Cavity wall insulation
Older cavity-wall properties were generally built without any additional insulation, relying instead on the air gap created by the cavity itself.
If this is the case for your property, and if you feel your home is losing too much heat, you may want to add insulation to your walls.
Options for cavity wall insulation:
- inside the wall cavity
- added to the wall, on the inside of the room
- added to the wall, on the outside of your house
The right option for you will depend on a few different factors, like how much building work you want to do, the size of your rooms, your home’s location and how exposed it is, and your budget.
This is where an insulating substance (typically a foam) is pumped into the cavity though holes drilled in the wall. In general, CAfS does not recommend this for most buildings here in Cumbria, given that most parts of the county are designated as having ‘very severe’ or ‘severe’ exposure to wind-driven rain.*
You’re more likely to end up with damp. That’s because one of the main purposes of your wall cavity is to prevent condensation. By keeping an air gap between your external wall and your internal one, you prevent the warm air in your home from touching the colder external wall, where it would condense into droplets of water.
If you fill the gap, you create a bridge between your internal and external walls, making it more likely that rain water can work its way from your outside wall into the cavity.
* This is our general advice, based on expert opinion from construction professionals in Cumbria. Cavity-wall insulation can be a suitable option for some buildings. Before going ahead, we recommend having a proper survey and installation by appropriately qualified and insured installers.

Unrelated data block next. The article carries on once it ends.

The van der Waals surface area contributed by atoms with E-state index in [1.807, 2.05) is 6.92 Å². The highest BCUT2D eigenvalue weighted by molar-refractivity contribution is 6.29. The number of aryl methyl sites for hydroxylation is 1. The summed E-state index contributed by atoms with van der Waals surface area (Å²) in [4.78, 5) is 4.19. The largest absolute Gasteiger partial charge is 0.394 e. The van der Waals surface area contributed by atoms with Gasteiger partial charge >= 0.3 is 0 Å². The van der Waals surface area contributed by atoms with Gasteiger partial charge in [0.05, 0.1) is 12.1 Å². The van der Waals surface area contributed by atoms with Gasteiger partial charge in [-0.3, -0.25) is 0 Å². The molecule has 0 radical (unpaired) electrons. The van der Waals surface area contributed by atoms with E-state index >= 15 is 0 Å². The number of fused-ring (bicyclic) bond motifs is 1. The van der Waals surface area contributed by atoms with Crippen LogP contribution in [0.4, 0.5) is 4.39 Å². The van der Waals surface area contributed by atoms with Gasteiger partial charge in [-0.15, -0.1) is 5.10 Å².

This usually involves removing your internal plaster boards, fixing battens onto the wall and then attaching insulation to the battens.
For a cavity-wall home, typically you’d use closed-cell insulation (like Kingspan, Celotex or Isotherm) or insulated plaster boards. You could also opt for a semi-rigid batt-type insulation, like sheep’s wool or wood fibre board.
When fitting these, it’s crucial that the insulation doesn’t touch the wall. Keep an air gap to prevent condensation.
One disadvantage of this approach is that you’ll lose space in your room. If that’s a problem, an alternative is to apply a thermal plaster directly to the wall.
If your building is at risk of flooding, choose an insulation that does not absorb moisture, such as a closed-cell insulation. Put your plaster boards on horizontally, not vertically. That way, you may only need to replace the bottom board(s) if your home is flooded in future.
This is where you attach insulation and weatherproofing to the outside of your building. You might choose to do this on some walls, and then have internal insulation on others. There are quite a few different systems on the market for this, so we’d suggest doing your research to find the one that suits your building best.
Don’t forget to check with your local authority whether you need planning consent, as external wall insulation may change the look of your building.